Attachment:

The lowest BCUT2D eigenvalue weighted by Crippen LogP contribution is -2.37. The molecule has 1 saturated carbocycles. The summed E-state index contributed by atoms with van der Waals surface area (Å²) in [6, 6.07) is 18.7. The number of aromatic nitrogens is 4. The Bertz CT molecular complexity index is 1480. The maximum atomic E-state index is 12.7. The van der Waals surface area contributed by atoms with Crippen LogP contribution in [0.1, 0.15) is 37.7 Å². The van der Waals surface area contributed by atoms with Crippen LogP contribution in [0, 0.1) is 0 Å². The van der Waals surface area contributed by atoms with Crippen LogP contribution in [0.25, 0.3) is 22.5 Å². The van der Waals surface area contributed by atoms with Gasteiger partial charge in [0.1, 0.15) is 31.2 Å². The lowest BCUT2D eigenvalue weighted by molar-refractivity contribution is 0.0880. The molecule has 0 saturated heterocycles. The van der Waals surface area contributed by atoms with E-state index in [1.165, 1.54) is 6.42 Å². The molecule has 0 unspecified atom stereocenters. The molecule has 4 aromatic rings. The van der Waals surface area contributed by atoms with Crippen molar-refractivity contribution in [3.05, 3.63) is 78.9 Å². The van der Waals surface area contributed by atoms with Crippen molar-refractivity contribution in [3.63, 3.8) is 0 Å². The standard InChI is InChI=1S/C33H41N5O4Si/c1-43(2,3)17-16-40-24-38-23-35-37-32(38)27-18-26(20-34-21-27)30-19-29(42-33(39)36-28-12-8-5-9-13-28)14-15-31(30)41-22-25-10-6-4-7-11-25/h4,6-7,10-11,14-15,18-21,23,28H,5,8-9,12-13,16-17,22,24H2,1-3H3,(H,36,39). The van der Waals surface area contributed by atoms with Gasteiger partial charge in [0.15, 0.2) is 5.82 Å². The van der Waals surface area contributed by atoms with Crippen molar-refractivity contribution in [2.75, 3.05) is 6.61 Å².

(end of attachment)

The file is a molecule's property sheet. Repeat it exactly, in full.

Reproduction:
The lowest BCUT2D eigenvalue weighted by Crippen LogP contribution is -2.37. The molecule has 1 saturated carbocycles. The summed E-state index contributed by atoms with van der Waals surface area (Å²) in [6, 6.07) is 18.7. The number of aromatic nitrogens is 4. The Bertz CT molecular complexity index is 1480. The maximum atomic E-state index is 12.7. The van der Waals surface area contributed by atoms with Crippen LogP contribution in [0.1, 0.15) is 37.7 Å². The van der Waals surface area contributed by atoms with Crippen LogP contribution in [0, 0.1) is 0 Å². The van der Waals surface area contributed by atoms with Crippen LogP contribution in [0.25, 0.3) is 22.5 Å². The van der Waals surface area contributed by atoms with Gasteiger partial charge in [0.1, 0.15) is 31.2 Å². The lowest BCUT2D eigenvalue weighted by molar-refractivity contribution is 0.0880. The molecule has 0 saturated heterocycles. The van der Waals surface area contributed by atoms with E-state index in [1.165, 1.54) is 6.42 Å². The molecule has 0 unspecified atom stereocenters. The molecule has 4 aromatic rings. The van der Waals surface area contributed by atoms with Crippen molar-refractivity contribution in [3.05, 3.63) is 78.9 Å². The van der Waals surface area contributed by atoms with Crippen molar-refractivity contribution in [3.63, 3.8) is 0 Å². The standard InChI is InChI=1S/C33H41N5O4Si/c1-43(2,3)17-16-40-24-38-23-35-37-32(38)27-18-26(20-34-21-27)30-19-29(42-33(39)36-28-12-8-5-9-13-28)14-15-31(30)41-22-25-10-6-4-7-11-25/h4,6-7,10-11,14-15,18-21,23,28H,5,8-9,12-13,16-17,22,24H2,1-3H3,(H,36,39). The van der Waals surface area contributed by atoms with Gasteiger partial charge in [0.15, 0.2) is 5.82 Å². The van der Waals surface area contributed by atoms with Crippen molar-refractivity contribution in [2.75, 3.05) is 6.61 Å².